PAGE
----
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Smart Cities Marketplace
13 October 2021

Extended programme Session with EU Sustainable Energy Week discussed Climate-Neutrality contributions

An event posting with the title of the session "The one billion challenge: how to pay for Climate-Neutral and Smart Cities"

That no sector can achieve climate-neutrality alone was clear to the participants in the Smart Cities Marketplace’s session ‘The one billion Euro challenge: how to pay for Climate-Neutral and Smart Cities - EUSEW Extended Programme’ that took place as part of the extended programme of the EU Sustainable Energy Week 2021. The title of the session was in reference to an analysis carried out for the European Commission's Mission on Climate-Neutral and Smart Cities on how much investment was needed in a city of 100.000 to become climate-neutral. 

Representatives from four different domains, all needed for cities to become climate neutral (mobility, heating and cooling, energy and buildings), were invited to share their input on how their work could help point to that future. 

Presenting a perspective on mobility was Maria Kamargianni, Coordinator of the HARMONY Project under the CIVITAS Initiative and Professor of Transport Systems Innovation & Sustainability at University College London.

“It’s very important when you design something that can achieve net-zero to do it right from the very beginning and this is our objective,” she said and pointed to the Harmony tools that others can use to set up sustainable urban mobility plans (SUMPs). 

Following that, Magnus Andersson, Financing Expert at the Celsius Initiative and partner at IMCG - Impact Management Consulting Group, focused on heating and cooling and pointed to two key recommendations, that Investors shouldn’t overestimate the risks and that project owners must align project ideas with investor expectations, before concluding:

“You need to have standardisation between the investor community and the project owner community because with standardisation it will be easier to make the assessment of the project, it will take less time to get the funding and with standardisation, you will also reduce the costs,” Magnus Andersson said before pointing out that help was available, for example through the Smart Cities Marketplace. 

Covering the domain of Energy was Jessica Stromback, CEO of Joule Assets — a part of the Marketplace Investor Network. She shared a case from the US on ‘community choice aggregation’, which allows municipalities to be the ‘utility of last resort’ and choose sustainable energy sources for those residents not taking an active choice of energy provider. This regulation was introduced in New York State in 2015.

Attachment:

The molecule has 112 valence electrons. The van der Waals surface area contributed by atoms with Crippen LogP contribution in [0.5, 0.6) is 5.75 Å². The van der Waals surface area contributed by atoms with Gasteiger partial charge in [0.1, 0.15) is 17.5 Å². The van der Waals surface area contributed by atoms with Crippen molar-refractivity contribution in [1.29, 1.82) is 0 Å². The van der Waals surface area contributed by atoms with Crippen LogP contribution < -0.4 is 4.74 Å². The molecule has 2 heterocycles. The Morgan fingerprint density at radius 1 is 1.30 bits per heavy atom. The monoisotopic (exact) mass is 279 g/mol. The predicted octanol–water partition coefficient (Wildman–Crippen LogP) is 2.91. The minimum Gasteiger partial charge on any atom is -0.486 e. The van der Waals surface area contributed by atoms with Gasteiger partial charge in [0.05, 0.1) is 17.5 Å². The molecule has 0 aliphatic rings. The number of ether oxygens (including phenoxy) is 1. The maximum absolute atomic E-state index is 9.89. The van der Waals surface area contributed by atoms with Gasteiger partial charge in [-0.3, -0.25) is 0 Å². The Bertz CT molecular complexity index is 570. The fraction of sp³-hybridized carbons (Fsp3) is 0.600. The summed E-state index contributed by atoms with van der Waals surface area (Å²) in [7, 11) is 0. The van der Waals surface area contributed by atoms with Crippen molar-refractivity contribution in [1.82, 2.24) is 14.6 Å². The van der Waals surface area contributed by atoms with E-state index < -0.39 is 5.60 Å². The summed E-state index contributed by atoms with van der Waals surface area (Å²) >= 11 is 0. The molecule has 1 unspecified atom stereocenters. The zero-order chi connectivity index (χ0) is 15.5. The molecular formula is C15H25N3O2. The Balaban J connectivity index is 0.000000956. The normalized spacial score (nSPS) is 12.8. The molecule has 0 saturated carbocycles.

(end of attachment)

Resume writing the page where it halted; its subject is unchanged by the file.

“There have been 3 million MWh of renewable energy contracted as of the end of 2020, from 51 municipalities only, and that has saved New York State 770,000 tonnes of carbon dioxide,” Jessica Stromback explained. 

Finally, the specific domain of buildings was covered by Sergio Olivero, Leader of the “Deep Retrofitting Initiative” of the Smart Cities Marketplace, from the Energy Center of the Politecnico di Torino. 

“In Italy today, there is a huge potential for the reduction of CO2 emissions and thermal bills by the use of electricity to heat and cool buildings,” Sergio Olivero said, before pointing to the Italian Energheia Initiative seeking a smart retrofitting 100 houses cutting both electricity and heating bills. 

A lively discussion took place with one key takeaway being the fact, that all four domains represented in the session had to work together. This was, perhaps unsurprisingly, the favoured response in a survey of the audience with either the individual domains or all combined where the possibilities, and the event’s moderator, Georg Houben, Policy Officer, DG Energy, Unit B1, Coordinator for the Smart Cities Marketplace, agreed.

“That is very much in line with the experience we have collected so far in the smart cities and communities context. We do not necessarily look at one solution only but integrate them in a wider plan and vision” Georg Houben said.